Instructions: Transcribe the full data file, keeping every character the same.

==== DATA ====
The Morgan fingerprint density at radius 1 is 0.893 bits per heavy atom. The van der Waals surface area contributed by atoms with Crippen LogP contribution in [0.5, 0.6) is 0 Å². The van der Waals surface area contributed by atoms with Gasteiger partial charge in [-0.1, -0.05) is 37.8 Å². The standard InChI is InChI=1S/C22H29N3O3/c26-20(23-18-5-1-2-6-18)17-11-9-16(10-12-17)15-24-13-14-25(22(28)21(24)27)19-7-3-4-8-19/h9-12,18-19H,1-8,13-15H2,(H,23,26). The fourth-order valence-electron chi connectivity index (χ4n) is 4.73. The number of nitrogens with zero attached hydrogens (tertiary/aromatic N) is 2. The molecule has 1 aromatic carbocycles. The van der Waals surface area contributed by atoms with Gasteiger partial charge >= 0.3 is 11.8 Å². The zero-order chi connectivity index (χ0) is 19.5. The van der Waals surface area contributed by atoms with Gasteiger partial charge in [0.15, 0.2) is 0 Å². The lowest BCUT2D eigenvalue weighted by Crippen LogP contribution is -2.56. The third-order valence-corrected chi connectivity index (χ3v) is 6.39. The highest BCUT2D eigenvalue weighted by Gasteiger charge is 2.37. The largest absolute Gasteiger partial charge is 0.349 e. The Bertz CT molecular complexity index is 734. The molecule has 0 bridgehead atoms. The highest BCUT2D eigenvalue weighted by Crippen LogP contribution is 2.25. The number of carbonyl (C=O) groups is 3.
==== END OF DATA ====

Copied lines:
The Morgan fingerprint density at radius 1 is 0.893 bits per heavy atom. The van der Waals surface area contributed by atoms with Crippen LogP contribution in [0.5, 0.6) is 0 Å². The van der Waals surface area contributed by atoms with Gasteiger partial charge in [-0.1, -0.05) is 37.8 Å². The standard InChI is InChI=1S/C22H29N3O3/c26-20(23-18-5-1-2-6-18)17-11-9-16(10-12-17)15-24-13-14-25(22(28)21(24)27)19-7-3-4-8-19/h9-12,18-19H,1-8,13-15H2,(H,23,26). The fourth-order valence-electron chi connectivity index (χ4n) is 4.73. The number of nitrogens with zero attached hydrogens (tertiary/aromatic N) is 2. The molecule has 1 aromatic carbocycles. The van der Waals surface area contributed by atoms with Gasteiger partial charge >= 0.3 is 11.8 Å². The zero-order chi connectivity index (χ0) is 19.5. The van der Waals surface area contributed by atoms with Gasteiger partial charge in [0.15, 0.2) is 0 Å². The lowest BCUT2D eigenvalue weighted by Crippen LogP contribution is -2.56. The third-order valence-corrected chi connectivity index (χ3v) is 6.39. The highest BCUT2D eigenvalue weighted by Gasteiger charge is 2.37. The largest absolute Gasteiger partial charge is 0.349 e. The Bertz CT molecular complexity index is 734. The molecule has 0 bridgehead atoms. The highest BCUT2D eigenvalue weighted by Crippen LogP contribution is 2.25. The number of carbonyl (C=O) groups is 3.